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Honey, I Type Checked The Children

laurieontech profile image Laurie ・4 min read

Boilerplate Basics (4 Part Series)

1) Exports and Imports and Defaults, Oh My! 2) What's With All the Props Anyway? 3) Honey, I Type Checked The Children 4) Understanding ...mapGetters in Vuex

Join me as we continue on our quest to explain and understand boilerplate code!

Today we're going to dive into PropTypes in React. I was actually prompted to do this because of some template code that shows up when you use the gatsby new <project-name> command.

The first thing that jumped out at me was a code snippet that appears in layout.js.

Layout.propTypes = {
  children: PropTypes.node.isRequired,

What's interesting about this line of code is that it isn't technically Gatsby that is in charge here. This is actually React code (Gatsby is built on React), but it's included out of the box for Gatsby cli starter projects.

Catch your bugs!

Proptypes is a feature in React that helps validate the values being passed through props.

If you aren't familiar with props there is a bit of an overview in this post.

The idea is that PropTypes can catch mismatches in the type of data being passed from one component to another. For example, if msg is a String, but the component it's passed into is expecting a number. Even without Typescript or other type supported JavaScript extensions, React provides PropTypes as a built-in typechecking ability.

PropTypes in Action

PropTypes works at two levels. It ensures that the right type of data is passed into a particular component. It also checks to make sure a component is receiving the correct data type.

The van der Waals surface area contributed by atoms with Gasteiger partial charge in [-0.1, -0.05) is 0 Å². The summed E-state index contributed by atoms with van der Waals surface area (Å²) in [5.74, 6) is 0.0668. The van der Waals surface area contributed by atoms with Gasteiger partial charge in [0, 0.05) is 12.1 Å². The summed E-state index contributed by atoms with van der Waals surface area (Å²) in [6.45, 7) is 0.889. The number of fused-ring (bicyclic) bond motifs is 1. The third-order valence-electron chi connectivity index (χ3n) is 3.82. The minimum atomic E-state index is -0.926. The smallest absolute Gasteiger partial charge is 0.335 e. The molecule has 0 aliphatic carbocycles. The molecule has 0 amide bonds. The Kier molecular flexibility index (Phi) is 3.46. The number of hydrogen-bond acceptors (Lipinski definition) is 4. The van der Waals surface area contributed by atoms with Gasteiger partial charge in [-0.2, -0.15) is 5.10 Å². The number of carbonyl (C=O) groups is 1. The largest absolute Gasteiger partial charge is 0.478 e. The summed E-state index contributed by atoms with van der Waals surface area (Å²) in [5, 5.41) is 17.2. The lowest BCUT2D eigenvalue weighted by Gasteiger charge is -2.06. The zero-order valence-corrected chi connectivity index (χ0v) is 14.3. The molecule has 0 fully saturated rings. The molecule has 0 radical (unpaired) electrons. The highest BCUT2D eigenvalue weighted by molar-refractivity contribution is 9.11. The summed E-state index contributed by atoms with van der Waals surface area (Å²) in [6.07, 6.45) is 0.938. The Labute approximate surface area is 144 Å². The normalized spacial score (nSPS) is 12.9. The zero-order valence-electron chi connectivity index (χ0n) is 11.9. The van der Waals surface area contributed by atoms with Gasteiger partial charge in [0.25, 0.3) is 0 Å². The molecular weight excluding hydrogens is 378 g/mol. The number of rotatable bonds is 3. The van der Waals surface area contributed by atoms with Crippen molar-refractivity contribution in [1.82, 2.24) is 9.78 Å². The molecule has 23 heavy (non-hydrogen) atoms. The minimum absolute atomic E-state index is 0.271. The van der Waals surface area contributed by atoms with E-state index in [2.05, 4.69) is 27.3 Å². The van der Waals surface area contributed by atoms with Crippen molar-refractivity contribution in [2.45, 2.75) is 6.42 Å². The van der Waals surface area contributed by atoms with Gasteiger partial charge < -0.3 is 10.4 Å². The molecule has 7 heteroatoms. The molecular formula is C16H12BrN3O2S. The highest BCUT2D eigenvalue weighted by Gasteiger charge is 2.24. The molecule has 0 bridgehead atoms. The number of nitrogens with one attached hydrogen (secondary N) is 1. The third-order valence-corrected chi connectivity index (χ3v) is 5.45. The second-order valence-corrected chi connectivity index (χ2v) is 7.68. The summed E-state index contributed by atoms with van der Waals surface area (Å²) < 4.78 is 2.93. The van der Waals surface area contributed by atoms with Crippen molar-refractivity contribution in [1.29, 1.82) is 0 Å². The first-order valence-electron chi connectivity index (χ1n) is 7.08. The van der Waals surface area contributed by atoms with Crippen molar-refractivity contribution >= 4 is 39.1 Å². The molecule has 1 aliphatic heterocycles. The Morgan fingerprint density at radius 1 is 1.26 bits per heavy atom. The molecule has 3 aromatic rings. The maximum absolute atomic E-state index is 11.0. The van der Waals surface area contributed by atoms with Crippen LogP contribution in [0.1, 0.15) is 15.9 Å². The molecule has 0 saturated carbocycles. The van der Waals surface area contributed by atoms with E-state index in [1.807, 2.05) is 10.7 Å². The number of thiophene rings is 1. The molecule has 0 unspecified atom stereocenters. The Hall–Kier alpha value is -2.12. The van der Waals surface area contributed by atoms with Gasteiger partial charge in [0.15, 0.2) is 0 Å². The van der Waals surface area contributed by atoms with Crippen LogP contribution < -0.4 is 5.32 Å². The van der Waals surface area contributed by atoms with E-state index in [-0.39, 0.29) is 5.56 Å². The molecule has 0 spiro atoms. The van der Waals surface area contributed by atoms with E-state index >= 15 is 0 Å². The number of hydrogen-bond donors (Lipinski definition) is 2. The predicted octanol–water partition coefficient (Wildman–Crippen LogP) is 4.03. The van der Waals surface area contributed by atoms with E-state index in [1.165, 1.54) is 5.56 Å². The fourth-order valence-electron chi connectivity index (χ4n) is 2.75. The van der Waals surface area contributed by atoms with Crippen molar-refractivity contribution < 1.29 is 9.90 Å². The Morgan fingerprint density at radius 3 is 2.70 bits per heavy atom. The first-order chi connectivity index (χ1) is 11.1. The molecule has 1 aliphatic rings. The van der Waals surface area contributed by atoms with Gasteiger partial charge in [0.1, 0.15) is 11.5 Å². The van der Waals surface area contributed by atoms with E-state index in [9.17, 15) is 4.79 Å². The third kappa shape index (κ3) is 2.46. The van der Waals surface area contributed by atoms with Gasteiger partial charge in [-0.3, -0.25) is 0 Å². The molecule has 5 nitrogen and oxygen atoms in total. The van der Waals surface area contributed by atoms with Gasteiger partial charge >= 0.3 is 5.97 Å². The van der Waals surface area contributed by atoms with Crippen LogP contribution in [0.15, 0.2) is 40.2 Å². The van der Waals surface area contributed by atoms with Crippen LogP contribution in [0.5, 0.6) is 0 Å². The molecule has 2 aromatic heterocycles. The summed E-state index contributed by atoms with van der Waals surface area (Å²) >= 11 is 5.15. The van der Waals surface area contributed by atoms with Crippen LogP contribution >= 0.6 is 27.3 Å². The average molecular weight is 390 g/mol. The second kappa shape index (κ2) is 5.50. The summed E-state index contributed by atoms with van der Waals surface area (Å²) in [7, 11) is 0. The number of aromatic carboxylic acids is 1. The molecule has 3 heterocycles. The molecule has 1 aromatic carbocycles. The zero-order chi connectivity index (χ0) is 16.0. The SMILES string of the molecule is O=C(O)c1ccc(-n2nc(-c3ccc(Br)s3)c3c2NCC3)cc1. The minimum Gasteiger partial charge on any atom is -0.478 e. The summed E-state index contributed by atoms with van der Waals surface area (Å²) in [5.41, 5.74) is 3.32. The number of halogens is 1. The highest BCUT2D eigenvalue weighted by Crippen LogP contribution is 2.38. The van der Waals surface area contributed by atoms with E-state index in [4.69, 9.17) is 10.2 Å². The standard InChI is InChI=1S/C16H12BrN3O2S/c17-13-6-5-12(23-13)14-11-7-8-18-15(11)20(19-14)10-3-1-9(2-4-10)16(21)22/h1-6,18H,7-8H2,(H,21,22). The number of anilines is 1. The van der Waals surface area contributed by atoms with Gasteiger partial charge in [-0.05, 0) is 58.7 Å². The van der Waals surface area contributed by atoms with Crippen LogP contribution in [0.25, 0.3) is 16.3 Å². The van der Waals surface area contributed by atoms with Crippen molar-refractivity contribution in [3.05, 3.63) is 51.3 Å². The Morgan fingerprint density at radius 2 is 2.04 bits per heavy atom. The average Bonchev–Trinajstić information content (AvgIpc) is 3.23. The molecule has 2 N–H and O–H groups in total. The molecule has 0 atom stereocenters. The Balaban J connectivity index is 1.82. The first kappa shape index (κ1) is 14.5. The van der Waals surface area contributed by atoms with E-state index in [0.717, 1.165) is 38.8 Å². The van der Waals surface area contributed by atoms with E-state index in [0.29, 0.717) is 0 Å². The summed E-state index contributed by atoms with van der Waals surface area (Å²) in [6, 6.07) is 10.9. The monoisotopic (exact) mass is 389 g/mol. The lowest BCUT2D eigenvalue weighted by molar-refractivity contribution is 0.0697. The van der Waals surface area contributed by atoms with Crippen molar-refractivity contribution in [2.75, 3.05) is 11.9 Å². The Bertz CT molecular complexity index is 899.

This post might help you understand components as a concept.

In the case of the code we started with, it is setting PropTypes for the Layout component. That is, defining validation for the props passed into Layout.

Layout.propTypes = {
     ...stuff goes here...

Where did the children come from?!

This is the Layout component the starter project comes with. Take a look at the props being passed into this component. It's passing a prop called children and referencing it in the body of the render function.

const Layout = ({ children }) => (
    render={data => (
        <Header siteTitle={data.site.siteMetadata.title} />

Now let's look at an example of how the Layout component itself is used. We can find such an example in the NotFoundPage component generated by the starter project.

const NotFoundPage = () => (
    <SEO title="404: Not found" />
    <h1>NOT FOUND</h1>
    <p>You just hit a route that doesn&#39;t exist... the sadness.</p>

Well, that's kind of weird. At first glance Layout doesn't appear to be using props at all. Typically, props are passed as a key-value pair that appears in the open tag of a component. Something like this.

<Example msg="test" />

Then inside the Example component we'd pass in props and access the msg content. But Layout isn't doing that.